For the research component, we wanted to explore whether experiential learning methods related to caring for the environment would help students build intercultural competence skills. Experiential learning is about connecting new concepts to everyday life, through reflection and intentional practice. Specifically, being outdoors and engaging with the environment has been proven to facilitate collaboration and bolster self-confidence, which go hand in hand with intercultural competence.
At the beginning and end of our three-week program for the students, we collected surveys from students assessing their intercultural communication skill levels. In addition, we collected teacher reflections of their class periods each day and rubrics for grading students’ final environmentally-conscious projects. While we are still working on analyzing our data, watching my students grow was an irreplaceable experience. The ABC Project will collaborate to create a white paper featuring key results and paths forward.
Projects like ABC exist for the goal of preventing future conflicts and empowering the next generation with the tools it needs to interact with empathy. As someone who has always been interested in both peacebuilding and education, this project was a unique opportunity for me to make an impact and explore my passions at the same time. As I reflect on my experience in the project, I truly hope our students will be able to internalize the peace education framework in order to prevent history from repeating itself.
My time in Sarajevo was absolutely amazing — all thanks to the group of co-teachers and coordinators I had the opportunity to connect with. Each day after teaching, all eight of us fell into a pattern of having a long lunch to debrief how our classes went that day, get to know each other better, and just enjoy each other’s company. Often, we would then switch locations to keep it going over coffee and make plans for the weekend.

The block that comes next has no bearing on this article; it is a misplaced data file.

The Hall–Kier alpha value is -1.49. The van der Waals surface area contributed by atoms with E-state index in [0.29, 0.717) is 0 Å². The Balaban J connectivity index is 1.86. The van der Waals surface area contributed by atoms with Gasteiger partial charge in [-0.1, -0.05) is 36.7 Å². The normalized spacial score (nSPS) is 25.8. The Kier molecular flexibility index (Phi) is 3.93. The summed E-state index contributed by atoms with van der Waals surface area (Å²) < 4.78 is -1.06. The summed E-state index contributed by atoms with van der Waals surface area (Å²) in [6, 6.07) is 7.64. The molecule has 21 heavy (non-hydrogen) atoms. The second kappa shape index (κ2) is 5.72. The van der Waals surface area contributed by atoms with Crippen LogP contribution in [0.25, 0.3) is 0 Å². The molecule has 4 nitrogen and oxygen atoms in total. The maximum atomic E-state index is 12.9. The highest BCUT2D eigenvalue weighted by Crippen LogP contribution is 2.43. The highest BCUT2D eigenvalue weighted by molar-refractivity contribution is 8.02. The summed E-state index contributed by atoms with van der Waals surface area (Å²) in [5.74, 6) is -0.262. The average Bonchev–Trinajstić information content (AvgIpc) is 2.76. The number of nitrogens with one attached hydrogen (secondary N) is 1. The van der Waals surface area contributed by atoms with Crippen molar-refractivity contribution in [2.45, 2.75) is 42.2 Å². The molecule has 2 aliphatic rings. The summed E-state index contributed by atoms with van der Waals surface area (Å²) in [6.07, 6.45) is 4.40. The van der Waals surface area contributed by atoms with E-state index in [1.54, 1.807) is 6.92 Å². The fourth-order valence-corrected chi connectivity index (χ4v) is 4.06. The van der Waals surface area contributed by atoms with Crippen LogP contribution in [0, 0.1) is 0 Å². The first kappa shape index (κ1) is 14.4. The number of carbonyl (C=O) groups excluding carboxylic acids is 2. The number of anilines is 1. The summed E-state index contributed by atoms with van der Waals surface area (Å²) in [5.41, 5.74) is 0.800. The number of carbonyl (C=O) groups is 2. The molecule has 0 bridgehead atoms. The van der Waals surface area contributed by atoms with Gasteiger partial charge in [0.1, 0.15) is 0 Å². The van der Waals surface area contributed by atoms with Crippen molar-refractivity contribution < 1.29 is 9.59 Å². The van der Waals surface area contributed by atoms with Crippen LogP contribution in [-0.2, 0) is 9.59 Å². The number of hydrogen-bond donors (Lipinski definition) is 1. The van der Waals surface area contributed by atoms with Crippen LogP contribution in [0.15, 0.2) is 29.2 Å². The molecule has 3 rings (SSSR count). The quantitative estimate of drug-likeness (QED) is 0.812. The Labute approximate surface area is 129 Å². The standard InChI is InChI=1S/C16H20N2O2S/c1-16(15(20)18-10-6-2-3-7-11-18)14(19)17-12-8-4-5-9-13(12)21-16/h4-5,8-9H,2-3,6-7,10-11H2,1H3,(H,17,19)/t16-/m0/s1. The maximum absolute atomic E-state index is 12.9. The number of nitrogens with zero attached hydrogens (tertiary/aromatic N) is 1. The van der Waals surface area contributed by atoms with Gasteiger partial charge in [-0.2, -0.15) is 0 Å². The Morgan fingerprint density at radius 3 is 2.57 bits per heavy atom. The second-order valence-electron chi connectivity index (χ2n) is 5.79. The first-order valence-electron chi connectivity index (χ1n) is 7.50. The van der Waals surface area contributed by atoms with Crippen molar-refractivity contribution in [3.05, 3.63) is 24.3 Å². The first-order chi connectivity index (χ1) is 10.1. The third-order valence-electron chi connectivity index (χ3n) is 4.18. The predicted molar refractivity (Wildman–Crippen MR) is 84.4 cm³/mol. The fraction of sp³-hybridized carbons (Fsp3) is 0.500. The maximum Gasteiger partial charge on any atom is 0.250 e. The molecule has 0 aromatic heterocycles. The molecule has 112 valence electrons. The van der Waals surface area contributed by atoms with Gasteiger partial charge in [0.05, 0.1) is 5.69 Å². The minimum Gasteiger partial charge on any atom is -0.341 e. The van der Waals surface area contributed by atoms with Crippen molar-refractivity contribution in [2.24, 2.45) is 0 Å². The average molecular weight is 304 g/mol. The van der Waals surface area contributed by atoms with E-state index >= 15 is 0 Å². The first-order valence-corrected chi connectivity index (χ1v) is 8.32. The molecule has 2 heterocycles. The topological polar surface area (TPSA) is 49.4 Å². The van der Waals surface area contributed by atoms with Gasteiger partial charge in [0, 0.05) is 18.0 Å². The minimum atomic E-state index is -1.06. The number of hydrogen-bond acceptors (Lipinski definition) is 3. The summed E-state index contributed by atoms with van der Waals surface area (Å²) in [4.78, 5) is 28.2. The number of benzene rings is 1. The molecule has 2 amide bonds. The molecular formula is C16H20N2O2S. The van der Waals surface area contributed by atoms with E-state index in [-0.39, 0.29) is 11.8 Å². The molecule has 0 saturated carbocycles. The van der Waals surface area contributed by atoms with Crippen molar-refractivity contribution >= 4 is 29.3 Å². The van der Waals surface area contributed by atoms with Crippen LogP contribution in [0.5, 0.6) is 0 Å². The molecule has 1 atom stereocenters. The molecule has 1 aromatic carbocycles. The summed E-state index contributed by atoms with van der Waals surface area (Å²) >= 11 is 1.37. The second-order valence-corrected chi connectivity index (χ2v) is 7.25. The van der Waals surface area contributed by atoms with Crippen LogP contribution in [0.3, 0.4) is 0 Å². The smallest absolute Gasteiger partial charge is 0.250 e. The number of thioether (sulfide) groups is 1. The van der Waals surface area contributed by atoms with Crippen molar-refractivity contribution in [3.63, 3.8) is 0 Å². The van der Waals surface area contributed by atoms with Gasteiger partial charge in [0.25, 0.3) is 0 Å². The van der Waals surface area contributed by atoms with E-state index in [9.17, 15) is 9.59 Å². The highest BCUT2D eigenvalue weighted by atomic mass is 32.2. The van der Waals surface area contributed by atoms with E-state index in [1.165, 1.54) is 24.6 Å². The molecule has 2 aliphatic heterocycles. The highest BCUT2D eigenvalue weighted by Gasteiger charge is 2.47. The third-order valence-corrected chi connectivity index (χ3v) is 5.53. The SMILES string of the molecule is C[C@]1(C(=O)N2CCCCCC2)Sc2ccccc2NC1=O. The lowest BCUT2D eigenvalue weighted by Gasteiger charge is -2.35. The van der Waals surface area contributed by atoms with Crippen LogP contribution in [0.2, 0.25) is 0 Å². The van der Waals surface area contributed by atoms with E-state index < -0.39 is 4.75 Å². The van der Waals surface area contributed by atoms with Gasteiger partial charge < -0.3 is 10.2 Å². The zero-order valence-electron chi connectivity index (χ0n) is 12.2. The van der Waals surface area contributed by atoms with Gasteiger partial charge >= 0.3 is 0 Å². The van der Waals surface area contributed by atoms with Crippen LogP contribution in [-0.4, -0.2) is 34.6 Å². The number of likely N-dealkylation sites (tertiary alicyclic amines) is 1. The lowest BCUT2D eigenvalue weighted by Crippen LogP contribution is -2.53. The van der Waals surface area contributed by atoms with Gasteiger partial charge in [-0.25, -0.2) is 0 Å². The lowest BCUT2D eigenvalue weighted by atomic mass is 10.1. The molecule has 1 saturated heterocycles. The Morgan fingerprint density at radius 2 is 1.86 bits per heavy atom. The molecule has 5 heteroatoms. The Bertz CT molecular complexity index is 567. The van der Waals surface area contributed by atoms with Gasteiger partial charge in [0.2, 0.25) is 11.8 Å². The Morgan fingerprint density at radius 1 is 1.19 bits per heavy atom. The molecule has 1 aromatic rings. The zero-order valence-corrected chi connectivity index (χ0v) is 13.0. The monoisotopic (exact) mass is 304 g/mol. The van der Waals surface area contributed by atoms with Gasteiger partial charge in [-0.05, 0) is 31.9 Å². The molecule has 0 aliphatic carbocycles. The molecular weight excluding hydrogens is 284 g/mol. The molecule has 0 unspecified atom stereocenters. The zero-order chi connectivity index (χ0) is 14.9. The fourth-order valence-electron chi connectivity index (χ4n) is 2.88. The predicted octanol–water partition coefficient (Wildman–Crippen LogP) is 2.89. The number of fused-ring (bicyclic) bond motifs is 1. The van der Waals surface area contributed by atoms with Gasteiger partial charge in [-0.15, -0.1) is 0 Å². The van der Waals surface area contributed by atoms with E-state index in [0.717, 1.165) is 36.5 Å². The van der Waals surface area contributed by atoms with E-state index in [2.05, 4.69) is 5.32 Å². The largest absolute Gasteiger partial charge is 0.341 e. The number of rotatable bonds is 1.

Our group of co-teachers under the famous Old Bridge in Mostar on a weekend trip.
Living slowly and stopping to genuinely smell the roses was a welcome change. Throughout college, my mindset and daily routine looks like juggling a lot, and always focusing on the next thing. My definition of success was impossible, and so were my expectations of myself. For the first week of the project, I was really worried about a lot. Was I doing enough to take advantage of the experience? Was my teaching style effective? However, as the weeks went by, spending longer periods of time with others and with myself — with zero guilt whatsoever — allowed me to be at my best when teaching. I’m eternally grateful for all the reflection time I spent with such wonderful people and for the deeper sense of self I gained during my time in Sarajevo.
Thank you to GRI for making this opportunity possible for me. And lastly, a huge thank you to everyone working with Creativus — Lejla, Marija and Merima, as well as Larisa, Aleksandra, John, Nancy, Falan, Ernad, Selma, Nermin, Emina and Professor Pickering for all the support throughout this project and beyond.